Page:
Wednesday 20 November 2019

Members of the international community answer 10 key questions about their lives in the Netherlands

‘I enjoy the diaries, they make everything so organised’

‘I enjoy the diaries, they make everything so organised’

Colombian native Elvira Mendoza met the man who would become her husband during a diplomatic project in Amsterdam. Now her six-year-old son is helping her learn Dutch, but she still has issues with Dutch coffee. How did you end up in the Netherlands? I grew up in Bogota and I studied political science and international relations at both Rosario University and Externado University. During my studies, there was an economic crisis and unemployment reached over 30%. There were hardly any... More >


‘The office is just a 10 minute cycle away, it’s priceless’

‘The office is just a 10 minute cycle away, it’s priceless’

Lior Bornshtain, 43, is an Israeli entrepreneur who moved to the Netherlands in 1998 with his dog and his wife. He has learnt to skate, speak Dutch, and eat Stamppot, and never visit a neighbour without an appointment. He loves the village way of life in Amsterdam and has no plans to return to Tel Aviv. How did you end up in the Netherlands? We decided that we wanted to move from Tel Aviv to Europe. It was me, my... More >


‘Until I lived here I wouldn’t look at cheese unless it was in a burger’

‘Until I lived here I wouldn’t look at cheese unless it was in a burger’

Vince Dinga, 27, arrived in Amsterdam from Romania four years ago in search of a purpose in life. After studying for a masters degree he stayed on and is now PR manager with award-winning tech conference organisers The Next Web. He explains why wayward tourists make him laugh and he can no longer stomach stroopwafels. How did you end up in the Netherlands? It was a combination of the desire to start from scratch in a new place and wanting to have... More >


‘I always laugh because of the way the Dutch sing their goodbyes’

‘I always laugh because of the way the Dutch sing their goodbyes’

Originally from Canada, Savannah Grace has set her sights on becoming the youngest woman to visit every country on the planet. At the age of just 26 she has already ticked 111 off the list and written three books cataloguing her travels. After falling in love with a Dutchman while travelling in Africa, Savannah now lives in the Netherlands where she continues to travel and share her experiences abroad through her writing. How did you end up in the Netherlands? I was on a round-the-world... More >


‘Love and kindness is what truly makes you feel at home’

‘Love and kindness is what truly makes you feel at home’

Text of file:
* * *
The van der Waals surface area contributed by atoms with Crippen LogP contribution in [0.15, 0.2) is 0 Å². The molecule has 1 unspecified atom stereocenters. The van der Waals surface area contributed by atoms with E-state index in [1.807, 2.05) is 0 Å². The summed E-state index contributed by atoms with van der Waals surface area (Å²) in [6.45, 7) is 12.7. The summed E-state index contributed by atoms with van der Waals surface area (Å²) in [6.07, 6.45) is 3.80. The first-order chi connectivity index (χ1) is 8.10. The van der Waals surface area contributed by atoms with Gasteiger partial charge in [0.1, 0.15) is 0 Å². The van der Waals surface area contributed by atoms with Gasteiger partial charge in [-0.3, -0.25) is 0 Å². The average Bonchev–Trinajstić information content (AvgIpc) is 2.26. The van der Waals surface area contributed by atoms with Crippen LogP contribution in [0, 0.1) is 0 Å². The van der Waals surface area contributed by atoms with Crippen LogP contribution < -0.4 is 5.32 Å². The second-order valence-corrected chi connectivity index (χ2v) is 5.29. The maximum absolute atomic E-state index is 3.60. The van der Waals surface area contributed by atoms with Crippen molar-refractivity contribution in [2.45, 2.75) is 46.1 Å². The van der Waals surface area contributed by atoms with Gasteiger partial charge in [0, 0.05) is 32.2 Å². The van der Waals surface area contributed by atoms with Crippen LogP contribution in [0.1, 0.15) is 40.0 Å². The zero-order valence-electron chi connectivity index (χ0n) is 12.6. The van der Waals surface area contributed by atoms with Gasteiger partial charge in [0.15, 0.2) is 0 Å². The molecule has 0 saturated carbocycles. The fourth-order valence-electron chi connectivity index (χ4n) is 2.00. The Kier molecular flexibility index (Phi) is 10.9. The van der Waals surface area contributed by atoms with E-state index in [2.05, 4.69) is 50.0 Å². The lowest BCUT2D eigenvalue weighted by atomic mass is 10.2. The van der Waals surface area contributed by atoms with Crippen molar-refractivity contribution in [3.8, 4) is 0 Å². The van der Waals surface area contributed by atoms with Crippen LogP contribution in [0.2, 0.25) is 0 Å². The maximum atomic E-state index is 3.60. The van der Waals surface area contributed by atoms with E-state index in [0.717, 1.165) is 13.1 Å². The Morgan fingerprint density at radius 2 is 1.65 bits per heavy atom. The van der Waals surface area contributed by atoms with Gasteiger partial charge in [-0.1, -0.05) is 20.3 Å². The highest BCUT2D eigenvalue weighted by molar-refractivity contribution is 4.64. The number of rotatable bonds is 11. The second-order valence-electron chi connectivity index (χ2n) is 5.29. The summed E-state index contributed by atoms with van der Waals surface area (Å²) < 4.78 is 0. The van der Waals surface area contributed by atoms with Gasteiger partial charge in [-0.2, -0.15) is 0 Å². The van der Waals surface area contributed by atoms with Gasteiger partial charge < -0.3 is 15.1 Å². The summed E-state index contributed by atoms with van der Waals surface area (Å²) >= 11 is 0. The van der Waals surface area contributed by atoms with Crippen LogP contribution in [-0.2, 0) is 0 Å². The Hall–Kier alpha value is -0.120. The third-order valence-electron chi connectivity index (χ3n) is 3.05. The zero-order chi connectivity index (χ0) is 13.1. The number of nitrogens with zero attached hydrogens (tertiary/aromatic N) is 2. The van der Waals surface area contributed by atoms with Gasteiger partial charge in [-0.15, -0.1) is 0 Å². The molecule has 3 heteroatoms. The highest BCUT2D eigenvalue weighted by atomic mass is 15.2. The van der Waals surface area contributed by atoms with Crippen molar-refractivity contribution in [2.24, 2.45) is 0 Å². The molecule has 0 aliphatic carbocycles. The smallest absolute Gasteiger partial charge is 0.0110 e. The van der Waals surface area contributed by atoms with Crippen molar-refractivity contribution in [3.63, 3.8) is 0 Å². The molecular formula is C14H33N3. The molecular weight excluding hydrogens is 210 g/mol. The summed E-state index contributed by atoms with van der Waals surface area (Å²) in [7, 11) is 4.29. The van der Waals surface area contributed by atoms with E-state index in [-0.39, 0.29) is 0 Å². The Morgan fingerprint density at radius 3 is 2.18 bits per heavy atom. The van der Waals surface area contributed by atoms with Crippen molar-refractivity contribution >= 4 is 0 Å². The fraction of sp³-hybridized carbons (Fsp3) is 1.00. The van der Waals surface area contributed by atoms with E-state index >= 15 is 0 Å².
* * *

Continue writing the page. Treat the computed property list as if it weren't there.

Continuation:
For Indian national Sabyasachi Sengupta, Amsterdam’s culture diversity and welcoming attitude makes it a city where dreams can come true. Sabyasachi, 30, is a banker for ABN Amro during the week and works as a professional trainer and speaker at weekends. How did you end up in the Netherlands? Following my dreams brought me to the Netherlands. I came here in 2010 on a scholarship to study for a Masters in Business Economics at the University of Amsterdam. After I... More >


My Dutch husband told me: ‘I married an American, please stay American!’

My Dutch husband told me: ‘I married an American, please stay American!’

Georgia Regnault-Smith came to the Netherlands for a year in 1965, met her husband in Amsterdam and ended up staying. She settled in The Hague, became a relocation consultant and has been active in the American Women’s Club of The Hague and the Federation of American Women’s Clubs Overseas (FAWCO) for 40 years. Her work with both organisations was recognised when she was recently made a Knight in the Order of Orange-Nassau. How did you end up in the Netherlands? I was working for a... More >


‘My life here is totally agenda-based. If it’s not in the diary it doesn’t happen’

‘My life here is totally agenda-based. If it’s not in the diary it doesn’t happen’

Nitesh Saini first came to the Netherlands from India on business nine years ago. He works as a senior ICT manager in Amstelveen and in his spare time supports clazzez.com, a community-based website where talented individuals can showcase their skills in their local city or neighbourhood. How did you end up in the Netherlands? My previous employer wanted to open up business with a leading Dutch bank and I was asked to travel to the Netherlands for the company. In the few... More >


‘I think any city built on water has something magical about it’

‘I think any city built on water has something magical about it’

Satarupa Bose Roy, 37, is from India and has lived in the Netherlands for around 10 years. She is the founder of Indyana, a magazine for Indian nationals in the Netherlands, can’t ride a bike and would like to meet Ruud Gullit because her grandad is his biggest fan. How did you end up in the Netherlands? I accompanied my husband who had come over as a knowledge migrant. He is an IT consultant. He came over from Calcutta and... More >


‘I’ve lived all over the world and home is where the heart is’

‘I’ve lived all over the world and home is where the heart is’

Rhode Island native Scott Mongeau works in Amsterdam as a data scientist. His path to the Netherlands began on the other side of the world in the mid 1990s. He currently lives in Leiden with his wife and dog. How did you end up in the Netherlands? Through my wife. I met her while I was studying in Melbourne, Australia. That was in 1995. We were living in a house for international students and things progressed. We had to decide... More >


‘In the 80s I was embarrassed to be American, so I worked hard to become Dutch’

‘In the 80s I was embarrassed to be American, so I worked hard to become Dutch’

Joanne Schweitzer has lived in the Netherlands since 1986 and learned a lot of her Dutch while working in a lingerie shop. The 51-year-old former Oregonian is now a passenger assistant at Schiphol airport and would love to have met the early Dutch settlers in Manhattan. How did you end up in the Netherlands? I met a Dutchman who was studying photography at the Pacific Northwest College of Art in Portland, Oregon, way back in 1982. By January of 1986... More >